One of the biggest challenges in surface preparation is properly qualifying the application to ensure the right tooling is used for the job at hand. It’s also one of the first important steps and easiest ways to start costing money if not set up properly. A mismatched tooling to a project can either be not effective or wear out the tooling prematurely. Putting diamonds on adhesive will likely only melt the glue. Put the wrong diamond on an industrial coating and it’ll just ride over the top, not removing anything. Using an abrasive diamond or medium bond diamond on a hard concrete application and the diamonds glaze over.
In the interest of productivity, efficiency, and simplifying the process to help make sure the right tooling is used for the job at hand, it helps to think of surface preparation as three segments: strip, grind, and remove.
The 3 Pillars of Surface Prep
Considering the diverse range of tooling available on the market, making sure to choose the correct tooling in any surface preparation project can be a confusing moment. In an effort to try and simplify this, EDCO has developed “Core 4 Tooling.”
Safety Is Your Best Tool
No matter the job, remember your PPE:
· Safety goggles/glasses
· Steel toed shoes
· Hardhat or Helmet
· Vacuum/dust control system (or dust suppression solution, at a minimum)
“We always talk about it being a recipe for success,” says Tony Calcopietro, the sales director of the rental division at EDCO Equipment Development Co. That problem that we see isn’t necessarily a choice of the wrong grinder, but if the tooling selection is wrong it results in a failed application costing money, downtime, frustration, return of rentals, and customers not getting the job done in a timely manner. I can go on.”
Whether you’re a general contractor that’s just tapping into surface prep, the man in the truck doing it for the first time, the general handyman doing a bit of everything, or even the weekend warrior – education is key. The project can easily get more complicated than it needs to be if you don’t understand what the tooling and machinery do.
PRO TIP: Test for Hardness
Use a Moh’s hardner test. Not all concrete are created equal – even on the same jobsite. Concrete changes from residential to commercial to industrial. While residential might be under 3,000 psi, commercial might be 3,000-6,000 psi, and industrial might be 6,000+ psi. Knowing where you’re at and the type of hardness of a floor can help.
Contractors have budgets just like everyone else and there is only so much space in the toolbox. But like there isn’t one wrench, skid steer, or excavator to do every job, it’s the same with surface prep. “People want to just have one tool to do everything, that’s not how it works,” says Calcopietro.
- Strip – Featuring special sides to make the removal of soft/thick materials and coatings. Use a stripping tooling if you’re project has a soft glue or adhesive, foam rubber carpet backing, flaking paint, soft mastic, or thick industrial buildup.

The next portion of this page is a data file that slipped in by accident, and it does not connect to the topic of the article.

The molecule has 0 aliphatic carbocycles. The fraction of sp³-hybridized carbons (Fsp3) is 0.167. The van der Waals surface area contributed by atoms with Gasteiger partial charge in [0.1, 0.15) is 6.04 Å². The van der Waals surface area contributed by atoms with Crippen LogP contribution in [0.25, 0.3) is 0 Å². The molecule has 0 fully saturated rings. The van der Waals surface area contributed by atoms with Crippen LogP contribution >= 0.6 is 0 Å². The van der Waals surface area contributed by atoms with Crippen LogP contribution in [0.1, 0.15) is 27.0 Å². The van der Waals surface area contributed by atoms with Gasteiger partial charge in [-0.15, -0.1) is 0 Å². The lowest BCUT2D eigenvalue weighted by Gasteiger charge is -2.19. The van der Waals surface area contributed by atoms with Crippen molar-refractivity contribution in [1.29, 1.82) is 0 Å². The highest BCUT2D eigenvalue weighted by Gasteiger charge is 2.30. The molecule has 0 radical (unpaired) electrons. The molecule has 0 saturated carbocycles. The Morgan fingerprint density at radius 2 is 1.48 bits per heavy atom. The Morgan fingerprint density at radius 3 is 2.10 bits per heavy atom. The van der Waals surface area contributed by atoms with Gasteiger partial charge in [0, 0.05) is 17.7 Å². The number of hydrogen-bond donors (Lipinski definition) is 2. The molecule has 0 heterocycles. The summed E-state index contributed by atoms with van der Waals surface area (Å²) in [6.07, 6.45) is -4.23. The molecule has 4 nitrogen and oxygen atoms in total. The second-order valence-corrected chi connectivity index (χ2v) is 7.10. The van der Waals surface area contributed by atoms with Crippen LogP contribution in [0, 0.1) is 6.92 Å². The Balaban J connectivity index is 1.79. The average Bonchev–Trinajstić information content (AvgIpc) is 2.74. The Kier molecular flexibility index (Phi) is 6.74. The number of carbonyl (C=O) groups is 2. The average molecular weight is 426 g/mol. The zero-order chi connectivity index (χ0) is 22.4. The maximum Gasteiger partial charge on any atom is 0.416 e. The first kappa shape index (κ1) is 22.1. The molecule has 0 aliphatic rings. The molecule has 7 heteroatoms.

- Grind – Designed for hard/thin coatings and to lightly level concrete, grinding toolings should create a smooth concrete surface. A hard thin coating, concrete sealers, mortar-based thinset, light concrete leveling, and smooth/level concrete imperfections all match a tool meant for grinding.
- Remove – Since these toolings are designed to remove thick industrial-strength coatings, they will leave a textured surface on the concrete. Use a tooling meant for removal for waterproof membranes, hard thick coverings, pool/cool deck as well as an epoxy and polyurea coating.
PRO TIP: Stripping
Throw a little sand on the surface if the adhesive starts to reactive. Doing this will allow the glue to adhere to itself rather than to the tooling.
EDCO’s CORE 4 family features the Magna-Trap line of tooling, grouped to simplify the selection process. What they’re doing is correlating the layers (material) one might have on the floor and need to remove to how to get those off. Gary Ondrus, the corporate trainer at EDCO, and his team trains people regularly to help them be as effective as possible. “We train about recognizing what the layers you’re trying to get up…and what tooling we’d use with what grinder in the Strip, Grind, Remove process,” he says. “The Strip Grind Remove is really just paralleling with working on layers and understanding the layers [you] might be dealing with.”
In a sort of helping-the-helper situation, EDCO has set up a set of questions for dealers to assist contractors to determine the final goal. Through these, dealers can better advise which tooling and equipment will be needed.
Ultimately, it’s research and education that will help you understand what you’re getting into with surface preparation. If you’re not finding the information you need, ask your dealer. A good dealer should be a great resource for answers.
“There’s so much information out there – and clickable. Your biggest aggravation is going to be getting the tooling on and it’s not cutting – it just cost you time and money. The biggest thing is to educate yourself,” says Ondrus.